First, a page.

A Small Percentage Of Microsoft’s Own Employees Are Struggling With Upgrading To Windows 11 Due To Hardware Requirements

In a mildly humorous turn of events, even employees at Microsoft themselves seem to be struggling with upgrading to Windows 11.

Microsoft always attempts to upgrade all staff working computers and other devices to the latest version of the company’s software products whenever publicly available. Of course, part of this is just good marketing sense; making a big show of upgrading your staff’s tech gadgets for free is the sort of publicity that most corporations attempt to gun for. The other part of this is just avoiding bad publicity. The amount of ridicule Microsoft would have to endure over having employee devices running on older tech, even as they coerce consumers into upgrading, would have been priceless. At any rate, the employee upgrades happened, and the company states it took them record time to do so. All staff products were running on Windows 11 in a matter of five weeks, which is impressive timing for a company with over 190,000 employees. Of course, however, it wasn’t all smooth sailing, as Microsoft ran into the same problem that its customers have been ranting about for a month or so.

While the company claims that 99% of all upgrades were successful, it also admits to failure over certain devices that simply didn’t meet the required hardware needed to run Windows 11. This is a problem that many Windows users have themselves been complaining about for weeks, since no one’s going to go buy a new laptop just because the old one can’t upgrade to a better software. Upgrading to a new OS is always a massive hassle, and takes time. Many people refuse to do so for years; the market share for Windows XP dominated Windows 7 and Vista for years before the tides turned in the favor of 7. If upgrading requires that devices have strict hardware compulsions to follow through on, then why would anyone wish to go through the unnecessary effort? Windows 10 seems to be working well for the nonce.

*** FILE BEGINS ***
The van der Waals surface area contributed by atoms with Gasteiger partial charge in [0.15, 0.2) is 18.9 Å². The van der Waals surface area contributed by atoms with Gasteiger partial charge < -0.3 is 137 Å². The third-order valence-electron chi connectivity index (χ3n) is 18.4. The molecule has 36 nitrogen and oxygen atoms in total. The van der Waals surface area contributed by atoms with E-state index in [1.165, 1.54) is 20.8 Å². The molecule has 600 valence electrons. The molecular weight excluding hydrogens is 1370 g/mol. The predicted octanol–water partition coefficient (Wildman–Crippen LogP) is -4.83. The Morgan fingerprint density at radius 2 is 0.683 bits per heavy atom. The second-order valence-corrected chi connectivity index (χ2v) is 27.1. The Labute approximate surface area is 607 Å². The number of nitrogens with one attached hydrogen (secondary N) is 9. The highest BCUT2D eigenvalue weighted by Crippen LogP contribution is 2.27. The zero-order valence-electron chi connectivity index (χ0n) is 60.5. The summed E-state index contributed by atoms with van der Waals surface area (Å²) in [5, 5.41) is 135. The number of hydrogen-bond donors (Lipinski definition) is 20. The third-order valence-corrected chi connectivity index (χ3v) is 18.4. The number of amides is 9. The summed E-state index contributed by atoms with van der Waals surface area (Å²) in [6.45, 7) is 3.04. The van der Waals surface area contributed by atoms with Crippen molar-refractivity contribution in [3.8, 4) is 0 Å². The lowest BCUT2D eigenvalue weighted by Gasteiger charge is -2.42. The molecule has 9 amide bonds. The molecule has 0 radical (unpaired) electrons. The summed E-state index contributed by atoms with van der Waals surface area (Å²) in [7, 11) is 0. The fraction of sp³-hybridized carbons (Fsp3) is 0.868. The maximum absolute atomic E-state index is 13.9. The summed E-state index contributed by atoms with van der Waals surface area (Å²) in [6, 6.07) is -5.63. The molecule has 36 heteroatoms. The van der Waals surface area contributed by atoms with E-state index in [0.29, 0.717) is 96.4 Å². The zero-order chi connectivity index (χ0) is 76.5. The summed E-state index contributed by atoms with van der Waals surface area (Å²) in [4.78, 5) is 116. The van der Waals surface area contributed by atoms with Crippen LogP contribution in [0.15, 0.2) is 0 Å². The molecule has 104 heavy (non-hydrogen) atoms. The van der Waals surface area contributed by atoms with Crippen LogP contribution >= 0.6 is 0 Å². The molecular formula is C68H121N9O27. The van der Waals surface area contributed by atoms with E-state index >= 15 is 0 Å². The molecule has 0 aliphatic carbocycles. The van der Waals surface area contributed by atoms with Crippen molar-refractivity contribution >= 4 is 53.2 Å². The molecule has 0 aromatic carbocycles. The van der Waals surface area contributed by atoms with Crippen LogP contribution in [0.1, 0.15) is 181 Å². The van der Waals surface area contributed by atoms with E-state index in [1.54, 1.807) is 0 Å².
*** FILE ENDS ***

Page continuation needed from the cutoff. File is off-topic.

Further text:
If hardware requirements are limiting enough that the company’s own employees couldn’t access Windows 11, then perhaps some degree of introspection is warranted. Well, at least the software upgrade is free. Unless a user doesn’t have Windows 10, in which case, I’m sorry.

Read next: New Survey Proves Windows 11 Is Less Popular Than 20-Year-Old Windows XP
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